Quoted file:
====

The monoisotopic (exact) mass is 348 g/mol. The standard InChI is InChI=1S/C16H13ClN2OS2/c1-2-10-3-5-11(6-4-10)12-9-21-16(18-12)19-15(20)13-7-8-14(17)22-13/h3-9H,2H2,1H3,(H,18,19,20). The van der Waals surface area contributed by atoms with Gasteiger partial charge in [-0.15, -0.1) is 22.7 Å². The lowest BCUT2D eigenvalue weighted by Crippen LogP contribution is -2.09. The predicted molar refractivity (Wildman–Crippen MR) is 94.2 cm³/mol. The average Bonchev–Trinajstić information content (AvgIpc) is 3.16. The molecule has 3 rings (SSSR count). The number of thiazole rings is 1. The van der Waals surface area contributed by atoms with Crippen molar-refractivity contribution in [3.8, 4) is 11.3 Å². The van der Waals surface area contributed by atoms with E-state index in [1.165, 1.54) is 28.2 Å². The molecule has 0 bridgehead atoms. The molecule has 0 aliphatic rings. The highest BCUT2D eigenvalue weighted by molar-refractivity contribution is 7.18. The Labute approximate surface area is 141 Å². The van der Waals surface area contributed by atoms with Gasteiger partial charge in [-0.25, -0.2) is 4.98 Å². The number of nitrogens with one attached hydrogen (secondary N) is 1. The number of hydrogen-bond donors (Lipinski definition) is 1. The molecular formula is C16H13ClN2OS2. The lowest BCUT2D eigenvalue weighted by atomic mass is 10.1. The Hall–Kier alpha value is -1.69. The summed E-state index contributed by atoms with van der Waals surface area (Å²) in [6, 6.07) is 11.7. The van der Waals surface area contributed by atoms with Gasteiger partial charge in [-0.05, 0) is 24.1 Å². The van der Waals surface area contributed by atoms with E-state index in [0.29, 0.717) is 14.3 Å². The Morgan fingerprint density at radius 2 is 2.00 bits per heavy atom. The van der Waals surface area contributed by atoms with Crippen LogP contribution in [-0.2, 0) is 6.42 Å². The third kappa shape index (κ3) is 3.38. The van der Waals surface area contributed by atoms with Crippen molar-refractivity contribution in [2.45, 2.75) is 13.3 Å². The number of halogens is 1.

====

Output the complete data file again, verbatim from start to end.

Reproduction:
The monoisotopic (exact) mass is 348 g/mol. The standard InChI is InChI=1S/C16H13ClN2OS2/c1-2-10-3-5-11(6-4-10)12-9-21-16(18-12)19-15(20)13-7-8-14(17)22-13/h3-9H,2H2,1H3,(H,18,19,20). The van der Waals surface area contributed by atoms with Gasteiger partial charge in [-0.15, -0.1) is 22.7 Å². The lowest BCUT2D eigenvalue weighted by Crippen LogP contribution is -2.09. The predicted molar refractivity (Wildman–Crippen MR) is 94.2 cm³/mol. The average Bonchev–Trinajstić information content (AvgIpc) is 3.16. The molecule has 3 rings (SSSR count). The number of thiazole rings is 1. The van der Waals surface area contributed by atoms with Crippen molar-refractivity contribution in [3.8, 4) is 11.3 Å². The van der Waals surface area contributed by atoms with E-state index in [1.165, 1.54) is 28.2 Å². The molecule has 0 bridgehead atoms. The molecule has 0 aliphatic rings. The highest BCUT2D eigenvalue weighted by molar-refractivity contribution is 7.18. The Labute approximate surface area is 141 Å². The van der Waals surface area contributed by atoms with Gasteiger partial charge in [-0.25, -0.2) is 4.98 Å². The number of nitrogens with one attached hydrogen (secondary N) is 1. The number of hydrogen-bond donors (Lipinski definition) is 1. The molecular formula is C16H13ClN2OS2. The lowest BCUT2D eigenvalue weighted by atomic mass is 10.1. The Hall–Kier alpha value is -1.69. The summed E-state index contributed by atoms with van der Waals surface area (Å²) in [6, 6.07) is 11.7. The van der Waals surface area contributed by atoms with Gasteiger partial charge in [-0.05, 0) is 24.1 Å². The van der Waals surface area contributed by atoms with E-state index in [0.29, 0.717) is 14.3 Å². The Morgan fingerprint density at radius 2 is 2.00 bits per heavy atom. The van der Waals surface area contributed by atoms with Crippen LogP contribution in [-0.2, 0) is 6.42 Å². The third kappa shape index (κ3) is 3.38. The van der Waals surface area contributed by atoms with Crippen molar-refractivity contribution in [2.45, 2.75) is 13.3 Å². The number of halogens is 1.